I always liked this version simply because he was often portrayed in a sympathetic light. Even in the episode that adapted the the myth about Hades kidnapping Persephone to make her his wife it tones down Persephone's unwillingness and makes it more a story of tragic love rather than bastard gods being bastard gods.

This version is also reasonable, fair but stern and while he is envious that his brothers got to rule the sea and the sky while he only got the underworld he just accepts it and goes to work instead of trying to enact some evil plot.
He's also a very human character which is shown when Hercules has almost succeeded in taking Persephone out of the underworld Hades shows up and says that he'll let Hercules bring his dead family back up to the living world as long as Persephone stays. It showed an interesting level of loneliness and desperation in the character which made you sympathise with him even further. Which is the problem with this interpretation. He's actually too sympathetic.

Like I've been saying all along, the greek gods are bastards. In Hades' case this makes him interestingly grey as a god that does his duty with the underworld while still being the arrogant bastard that they all are and you have to make it up in your mind whether you're supposed to like him or not. With the HtLJ Hades however you're pretty much expected to think that he's a nice and fair guy. It takes away an edge from him and makes him less grey than his mythological counter-part
Also, he's a greek god. He should be a bastard. A real bastard is the next, and last, version of Hades I will present here.
Marvel Comics Hades
Basically this guy is sort of an amalgam of the other versions. He has the regal, but dark, and human appearance of the Disney, DCAU and HtLJ Hades. The bastardness of the Disney, DCAU and GoW Hades and all without being a mix with the Devil or any other demon for that matter.
So one would think that he's a perfect interpretation. Nope. He's still the bad guy and he still wants to usurp Zeus' throne. However, in recent comics his motivation for this has been revealed and it is very satisfying and human in my opinion and he goes about trying to fulfill his ambitions in a very bastardish way.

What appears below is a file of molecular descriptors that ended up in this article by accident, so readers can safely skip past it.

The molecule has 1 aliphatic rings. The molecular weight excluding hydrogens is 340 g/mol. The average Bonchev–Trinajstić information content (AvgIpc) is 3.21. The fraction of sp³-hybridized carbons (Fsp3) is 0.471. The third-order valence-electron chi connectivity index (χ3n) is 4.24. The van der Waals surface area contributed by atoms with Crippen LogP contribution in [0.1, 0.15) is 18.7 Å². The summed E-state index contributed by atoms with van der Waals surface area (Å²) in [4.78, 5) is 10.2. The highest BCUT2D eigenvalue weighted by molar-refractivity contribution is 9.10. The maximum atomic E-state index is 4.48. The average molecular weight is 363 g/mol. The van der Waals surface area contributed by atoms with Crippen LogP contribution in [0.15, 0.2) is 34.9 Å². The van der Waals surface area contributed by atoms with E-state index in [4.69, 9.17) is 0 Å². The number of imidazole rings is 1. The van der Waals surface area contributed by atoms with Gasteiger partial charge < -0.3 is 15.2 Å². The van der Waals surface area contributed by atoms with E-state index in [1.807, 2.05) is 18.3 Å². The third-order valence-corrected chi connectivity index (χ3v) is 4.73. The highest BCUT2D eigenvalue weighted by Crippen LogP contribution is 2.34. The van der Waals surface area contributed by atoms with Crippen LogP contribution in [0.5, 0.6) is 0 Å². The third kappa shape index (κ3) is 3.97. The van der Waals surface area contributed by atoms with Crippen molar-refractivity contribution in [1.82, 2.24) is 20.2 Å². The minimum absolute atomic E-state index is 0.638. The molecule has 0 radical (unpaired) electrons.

But despite this added complexity he's still a bad guy and still rubs me the wrong way. So, close but no cigar.
In short: I've been giving a rather negative view here of the various modern interpretations of Hades. So let me take this chance to say that I don't hate/dislike them all that much actually. They all have qualities that I appreciate.
GoW Hades and DCAU Hades are both pretty badass. HtLJ Hades is sympathetic and interesting. Marvel Hades is a great and complex villain. And Disney Hades is entertaining and funny to look at.
But none of them fit with idea of Hades that I've had since I was eleven years old. It seems that modern society has a problem with seeing this guy as anything but an evil entity in the same league with the Devil simply because he orders over the dead, which in turn can be traced back to people always being afraid of what comes after this life. That's sort of disappointing really since there's a great non-evil character here. It's just nobody seems to be able to bring out all his mythological character traits.
But at least these incarnations serve to make him sort of recognizable for the general audience, if they can tell one version from the other. And who knows, there might be a more faithful adaptation of the character showing up in the future. Again, he's going to show up in the remake of Clash of the Titans later this year and there he will be portrayed by Ralph Fiennes.
Let me repeat that. Ralph Fiennes is going to play Hades. That's fucking awesome.
Until next post. Keep it cool


  1. Ralph Fiennes is a great actor.

    Given your thoughts on the above Hades creations, the manga series Saint Seiya would make your blood boil. Hades is not just the villain of the piece, he plots to wipe out humanity - whom he despises - and turn Earth into a wasteland.

  2. That does sound like something I would hate in regards to Hades.

    Poor guy.